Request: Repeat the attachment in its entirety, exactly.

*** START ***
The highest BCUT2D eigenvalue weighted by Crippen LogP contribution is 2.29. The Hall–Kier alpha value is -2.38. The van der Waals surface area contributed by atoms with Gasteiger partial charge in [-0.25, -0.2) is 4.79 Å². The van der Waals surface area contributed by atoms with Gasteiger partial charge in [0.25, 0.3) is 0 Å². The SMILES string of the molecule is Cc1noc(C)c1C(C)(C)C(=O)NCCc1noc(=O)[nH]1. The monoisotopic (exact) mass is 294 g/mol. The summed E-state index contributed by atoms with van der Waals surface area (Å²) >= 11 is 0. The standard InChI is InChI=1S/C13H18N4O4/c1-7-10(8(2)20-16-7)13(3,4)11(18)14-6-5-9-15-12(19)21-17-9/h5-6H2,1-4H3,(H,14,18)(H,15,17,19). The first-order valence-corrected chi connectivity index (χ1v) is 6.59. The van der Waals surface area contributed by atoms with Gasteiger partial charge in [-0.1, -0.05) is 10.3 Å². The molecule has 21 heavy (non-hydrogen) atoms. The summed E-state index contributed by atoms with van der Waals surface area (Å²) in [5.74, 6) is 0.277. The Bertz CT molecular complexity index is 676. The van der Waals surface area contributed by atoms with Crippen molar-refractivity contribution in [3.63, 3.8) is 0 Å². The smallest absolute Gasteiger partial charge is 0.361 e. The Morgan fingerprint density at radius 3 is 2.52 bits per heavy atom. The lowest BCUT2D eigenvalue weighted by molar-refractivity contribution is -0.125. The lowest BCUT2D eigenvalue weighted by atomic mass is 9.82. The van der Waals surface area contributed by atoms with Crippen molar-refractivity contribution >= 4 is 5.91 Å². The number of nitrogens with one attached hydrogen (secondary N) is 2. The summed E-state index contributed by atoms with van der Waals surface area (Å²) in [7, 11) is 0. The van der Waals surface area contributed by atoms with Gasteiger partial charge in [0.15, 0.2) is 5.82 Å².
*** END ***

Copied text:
The highest BCUT2D eigenvalue weighted by Crippen LogP contribution is 2.29. The Hall–Kier alpha value is -2.38. The van der Waals surface area contributed by atoms with Gasteiger partial charge in [-0.25, -0.2) is 4.79 Å². The van der Waals surface area contributed by atoms with Gasteiger partial charge in [0.25, 0.3) is 0 Å². The SMILES string of the molecule is Cc1noc(C)c1C(C)(C)C(=O)NCCc1noc(=O)[nH]1. The monoisotopic (exact) mass is 294 g/mol. The summed E-state index contributed by atoms with van der Waals surface area (Å²) >= 11 is 0. The standard InChI is InChI=1S/C13H18N4O4/c1-7-10(8(2)20-16-7)13(3,4)11(18)14-6-5-9-15-12(19)21-17-9/h5-6H2,1-4H3,(H,14,18)(H,15,17,19). The first-order valence-corrected chi connectivity index (χ1v) is 6.59. The van der Waals surface area contributed by atoms with Gasteiger partial charge in [-0.1, -0.05) is 10.3 Å². The molecule has 21 heavy (non-hydrogen) atoms. The summed E-state index contributed by atoms with van der Waals surface area (Å²) in [5.74, 6) is 0.277. The Bertz CT molecular complexity index is 676. The van der Waals surface area contributed by atoms with Crippen molar-refractivity contribution in [3.63, 3.8) is 0 Å². The smallest absolute Gasteiger partial charge is 0.361 e. The Morgan fingerprint density at radius 3 is 2.52 bits per heavy atom. The lowest BCUT2D eigenvalue weighted by molar-refractivity contribution is -0.125. The lowest BCUT2D eigenvalue weighted by atomic mass is 9.82. The van der Waals surface area contributed by atoms with Crippen molar-refractivity contribution >= 4 is 5.91 Å². The number of nitrogens with one attached hydrogen (secondary N) is 2. The summed E-state index contributed by atoms with van der Waals surface area (Å²) in [7, 11) is 0. The van der Waals surface area contributed by atoms with Gasteiger partial charge in [0.15, 0.2) is 5.82 Å².